Climate change in the Great Lakes – New report issues policy recommendations
The Center for Water Policy at University of Wisconsin–Milwaukee’s School of Freshwater Sciences today released a new report on the impact of climate change on the Great Lakes, with policy recommendations to protect water resources.
On the heels of the release of the White House’s National Climate Assessment, the report lays out the first comprehensive strategy to account for climate change in Great Lakes policy. The report was developed at a three-day summit of Great Lakes leaders held at the Johnson Foundation at Wingspread in mid-April.
|Dr. Jenny Kehl, Center for Water Policy Director|
The UWM-led effort leverages its research capacity and unparalleled expertise on Great Lakes issues, with the nation’s first graduate school dedicated solely to freshwater issues, to advise the Great Lakes region on problems, solutions, and policy recommendations critical to the long-term success of Great Lakes restoration projects.
“Climate change jeopardizes the political and economic stability of the Great Lakes. Our current production-consumption structure is no longer compatible with our long-term environmental and economic sustainability,” says Jenny Kehl, director of the Center for Water Policy. “This report represents a proactive policy conversation to address a complex challenge. Climate change impacts everything from the tap water we drink to the price we pay for electricity, to what kind of Great Lakes our future generations will inherit.”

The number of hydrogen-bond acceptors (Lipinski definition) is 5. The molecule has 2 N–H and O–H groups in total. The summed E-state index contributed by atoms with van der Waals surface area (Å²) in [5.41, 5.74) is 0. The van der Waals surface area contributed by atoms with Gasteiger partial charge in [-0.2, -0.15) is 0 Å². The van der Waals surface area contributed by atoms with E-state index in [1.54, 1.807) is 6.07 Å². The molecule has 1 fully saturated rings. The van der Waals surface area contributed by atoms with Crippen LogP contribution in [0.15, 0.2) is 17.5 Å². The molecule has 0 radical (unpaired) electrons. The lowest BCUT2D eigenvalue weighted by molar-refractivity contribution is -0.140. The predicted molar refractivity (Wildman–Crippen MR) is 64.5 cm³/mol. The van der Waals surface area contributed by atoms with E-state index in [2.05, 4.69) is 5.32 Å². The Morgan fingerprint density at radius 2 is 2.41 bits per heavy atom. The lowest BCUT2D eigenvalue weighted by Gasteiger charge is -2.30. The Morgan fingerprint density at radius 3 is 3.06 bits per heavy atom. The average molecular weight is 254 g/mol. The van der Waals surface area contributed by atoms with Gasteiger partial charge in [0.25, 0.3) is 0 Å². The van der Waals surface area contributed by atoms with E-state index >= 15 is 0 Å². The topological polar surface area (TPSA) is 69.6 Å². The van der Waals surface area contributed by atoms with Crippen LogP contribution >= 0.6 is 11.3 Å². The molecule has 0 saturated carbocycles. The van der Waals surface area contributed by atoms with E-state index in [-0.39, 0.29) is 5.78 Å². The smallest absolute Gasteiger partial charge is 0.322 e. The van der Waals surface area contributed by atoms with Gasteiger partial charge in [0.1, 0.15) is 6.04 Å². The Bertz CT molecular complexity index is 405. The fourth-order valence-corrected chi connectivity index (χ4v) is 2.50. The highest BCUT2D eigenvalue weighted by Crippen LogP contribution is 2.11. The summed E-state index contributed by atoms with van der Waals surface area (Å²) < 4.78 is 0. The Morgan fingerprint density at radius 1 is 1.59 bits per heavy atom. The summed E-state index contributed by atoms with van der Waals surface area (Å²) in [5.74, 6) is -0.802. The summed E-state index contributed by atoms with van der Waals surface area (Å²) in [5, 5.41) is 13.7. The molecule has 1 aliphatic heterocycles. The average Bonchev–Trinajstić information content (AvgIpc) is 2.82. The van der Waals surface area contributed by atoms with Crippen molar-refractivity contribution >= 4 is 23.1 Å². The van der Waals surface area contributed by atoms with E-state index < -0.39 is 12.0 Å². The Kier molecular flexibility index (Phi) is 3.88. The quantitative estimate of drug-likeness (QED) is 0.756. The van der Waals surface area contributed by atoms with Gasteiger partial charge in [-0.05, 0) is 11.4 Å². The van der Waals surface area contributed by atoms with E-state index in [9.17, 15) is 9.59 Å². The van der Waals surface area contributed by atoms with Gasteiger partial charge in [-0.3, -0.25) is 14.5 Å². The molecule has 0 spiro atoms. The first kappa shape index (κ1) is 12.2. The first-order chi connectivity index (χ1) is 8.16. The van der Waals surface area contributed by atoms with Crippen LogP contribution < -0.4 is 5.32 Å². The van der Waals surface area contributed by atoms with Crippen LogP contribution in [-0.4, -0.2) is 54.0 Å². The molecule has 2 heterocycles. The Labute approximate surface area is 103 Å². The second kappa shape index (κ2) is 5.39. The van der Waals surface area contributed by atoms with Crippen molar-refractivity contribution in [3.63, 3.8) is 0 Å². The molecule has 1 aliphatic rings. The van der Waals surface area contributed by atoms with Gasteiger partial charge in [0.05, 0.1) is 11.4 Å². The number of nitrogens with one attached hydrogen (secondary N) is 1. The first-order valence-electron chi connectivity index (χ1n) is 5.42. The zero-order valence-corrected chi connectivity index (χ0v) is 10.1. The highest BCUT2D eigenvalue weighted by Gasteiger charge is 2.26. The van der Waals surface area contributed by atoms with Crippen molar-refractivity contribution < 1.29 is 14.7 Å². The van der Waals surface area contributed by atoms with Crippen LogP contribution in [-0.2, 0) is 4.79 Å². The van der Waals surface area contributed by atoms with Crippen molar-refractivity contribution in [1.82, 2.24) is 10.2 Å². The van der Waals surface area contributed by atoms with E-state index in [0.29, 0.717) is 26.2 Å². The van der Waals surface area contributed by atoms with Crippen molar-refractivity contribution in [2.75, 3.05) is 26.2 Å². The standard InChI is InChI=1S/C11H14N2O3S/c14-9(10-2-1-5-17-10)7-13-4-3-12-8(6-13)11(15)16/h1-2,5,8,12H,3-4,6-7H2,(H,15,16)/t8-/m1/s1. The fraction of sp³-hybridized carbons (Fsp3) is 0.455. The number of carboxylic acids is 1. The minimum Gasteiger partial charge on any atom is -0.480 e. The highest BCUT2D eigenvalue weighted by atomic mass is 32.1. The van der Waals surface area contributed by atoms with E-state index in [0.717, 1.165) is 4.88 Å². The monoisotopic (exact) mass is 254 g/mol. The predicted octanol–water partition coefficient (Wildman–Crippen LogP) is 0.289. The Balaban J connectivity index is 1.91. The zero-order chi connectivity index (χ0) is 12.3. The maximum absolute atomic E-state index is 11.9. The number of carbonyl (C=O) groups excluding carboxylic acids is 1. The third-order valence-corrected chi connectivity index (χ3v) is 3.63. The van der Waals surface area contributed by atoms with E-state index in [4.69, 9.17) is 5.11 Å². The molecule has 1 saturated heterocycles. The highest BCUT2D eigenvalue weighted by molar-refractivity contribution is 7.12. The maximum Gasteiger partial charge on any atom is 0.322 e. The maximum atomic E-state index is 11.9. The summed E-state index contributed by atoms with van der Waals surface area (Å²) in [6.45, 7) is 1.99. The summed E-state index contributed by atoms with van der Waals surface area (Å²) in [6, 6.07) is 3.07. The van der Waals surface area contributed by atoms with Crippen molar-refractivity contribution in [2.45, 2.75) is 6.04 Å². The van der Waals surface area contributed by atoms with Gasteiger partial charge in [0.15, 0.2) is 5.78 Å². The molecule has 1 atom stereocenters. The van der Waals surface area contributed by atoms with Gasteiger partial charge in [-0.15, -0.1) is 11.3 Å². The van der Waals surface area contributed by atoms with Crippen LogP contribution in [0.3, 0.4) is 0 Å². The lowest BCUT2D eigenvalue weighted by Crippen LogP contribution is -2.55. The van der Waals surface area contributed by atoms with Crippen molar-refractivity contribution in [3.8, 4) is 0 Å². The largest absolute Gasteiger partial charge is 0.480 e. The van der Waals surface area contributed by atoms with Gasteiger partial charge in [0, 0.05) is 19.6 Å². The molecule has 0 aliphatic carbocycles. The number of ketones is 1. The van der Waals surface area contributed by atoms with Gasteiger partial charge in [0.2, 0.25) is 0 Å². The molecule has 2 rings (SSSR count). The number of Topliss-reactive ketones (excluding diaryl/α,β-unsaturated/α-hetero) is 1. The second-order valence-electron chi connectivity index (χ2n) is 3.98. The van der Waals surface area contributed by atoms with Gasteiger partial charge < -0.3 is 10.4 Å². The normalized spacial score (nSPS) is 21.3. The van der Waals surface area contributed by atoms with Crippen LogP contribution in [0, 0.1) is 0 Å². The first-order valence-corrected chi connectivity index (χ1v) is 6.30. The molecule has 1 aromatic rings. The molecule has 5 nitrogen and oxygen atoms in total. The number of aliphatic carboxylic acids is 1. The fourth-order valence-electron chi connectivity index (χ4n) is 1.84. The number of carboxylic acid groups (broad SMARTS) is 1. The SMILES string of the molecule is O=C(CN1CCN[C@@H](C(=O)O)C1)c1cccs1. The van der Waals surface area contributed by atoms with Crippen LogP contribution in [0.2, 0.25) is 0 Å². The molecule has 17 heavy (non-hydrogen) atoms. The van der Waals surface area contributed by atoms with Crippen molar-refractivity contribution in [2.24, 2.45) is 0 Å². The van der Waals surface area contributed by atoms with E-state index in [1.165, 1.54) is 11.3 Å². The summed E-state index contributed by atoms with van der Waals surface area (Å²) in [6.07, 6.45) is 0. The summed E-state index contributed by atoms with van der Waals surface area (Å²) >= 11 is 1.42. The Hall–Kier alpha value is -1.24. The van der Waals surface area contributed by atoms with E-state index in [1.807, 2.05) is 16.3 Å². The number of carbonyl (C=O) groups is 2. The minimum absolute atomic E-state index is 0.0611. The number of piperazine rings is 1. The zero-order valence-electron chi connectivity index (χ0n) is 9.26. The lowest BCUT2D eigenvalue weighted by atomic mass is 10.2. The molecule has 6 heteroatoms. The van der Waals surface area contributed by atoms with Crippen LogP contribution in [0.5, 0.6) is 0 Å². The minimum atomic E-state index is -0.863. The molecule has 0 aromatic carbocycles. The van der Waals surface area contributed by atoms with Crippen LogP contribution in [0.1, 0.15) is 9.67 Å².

In six policy briefs, the leaders convened by the Center for Water Policy outlined the myriad threats and opportunities climate change poses for the Great Lakes region.
- wild variation in precipitation and lake levels
- more intense storms, and more extreme floods and droughts
- expanded ranges for invasive species
- accelerated transport of toxic contaminants in the lake
- increased energy consumption with water-reliant coal-generated power
- increased agricultural demand for water
To address the multi-billion dollar challenges, the Center group logged strategies in each stressor category. Collectively these strategies amount to a resource handbook for Great Lakes managers and policy makers. Some of the many recommendations include:
- expanding the region’s renewable energy portfolio
- involving farmers in nutrient and land-use policy formation
- galvanizing diverse constituencies of the Great Lakes environment
- adopting a watershed-based approach to pollution control
- calculating the “virtual water” used to produce food and goods
- aligning Farm Bill incentives with local stewardship priorities
- accounting for the true cost of water